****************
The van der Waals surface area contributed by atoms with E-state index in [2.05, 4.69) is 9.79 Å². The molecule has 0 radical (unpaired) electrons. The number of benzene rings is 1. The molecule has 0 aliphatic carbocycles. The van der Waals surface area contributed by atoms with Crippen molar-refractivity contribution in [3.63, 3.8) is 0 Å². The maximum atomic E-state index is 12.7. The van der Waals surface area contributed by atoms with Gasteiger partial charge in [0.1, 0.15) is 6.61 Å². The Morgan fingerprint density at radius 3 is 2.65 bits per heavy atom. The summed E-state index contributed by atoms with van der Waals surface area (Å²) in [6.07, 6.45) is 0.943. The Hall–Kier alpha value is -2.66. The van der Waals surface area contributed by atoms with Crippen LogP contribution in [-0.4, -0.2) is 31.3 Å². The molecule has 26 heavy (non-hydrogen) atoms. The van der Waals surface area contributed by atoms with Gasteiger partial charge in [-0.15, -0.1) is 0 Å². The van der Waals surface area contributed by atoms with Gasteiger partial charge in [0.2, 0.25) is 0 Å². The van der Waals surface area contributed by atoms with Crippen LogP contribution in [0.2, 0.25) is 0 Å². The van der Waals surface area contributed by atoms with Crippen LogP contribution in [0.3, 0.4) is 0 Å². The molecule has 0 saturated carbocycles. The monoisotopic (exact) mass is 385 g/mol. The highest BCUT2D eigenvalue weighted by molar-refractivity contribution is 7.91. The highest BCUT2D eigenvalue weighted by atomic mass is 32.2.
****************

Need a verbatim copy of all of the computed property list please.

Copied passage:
The van der Waals surface area contributed by atoms with E-state index in [2.05, 4.69) is 9.79 Å². The molecule has 0 radical (unpaired) electrons. The number of benzene rings is 1. The molecule has 0 aliphatic carbocycles. The van der Waals surface area contributed by atoms with Crippen molar-refractivity contribution in [3.63, 3.8) is 0 Å². The maximum atomic E-state index is 12.7. The van der Waals surface area contributed by atoms with Gasteiger partial charge in [0.1, 0.15) is 6.61 Å². The Morgan fingerprint density at radius 3 is 2.65 bits per heavy atom. The summed E-state index contributed by atoms with van der Waals surface area (Å²) in [6.07, 6.45) is 0.943. The Hall–Kier alpha value is -2.66. The van der Waals surface area contributed by atoms with Crippen LogP contribution in [-0.4, -0.2) is 31.3 Å². The molecule has 26 heavy (non-hydrogen) atoms. The van der Waals surface area contributed by atoms with Gasteiger partial charge in [-0.15, -0.1) is 0 Å². The van der Waals surface area contributed by atoms with Gasteiger partial charge in [0.2, 0.25) is 0 Å². The van der Waals surface area contributed by atoms with Crippen LogP contribution in [0.2, 0.25) is 0 Å². The van der Waals surface area contributed by atoms with Crippen LogP contribution in [0.3, 0.4) is 0 Å². The molecule has 0 saturated carbocycles. The monoisotopic (exact) mass is 385 g/mol. The highest BCUT2D eigenvalue weighted by molar-refractivity contribution is 7.91. The highest BCUT2D eigenvalue weighted by atomic mass is 32.2.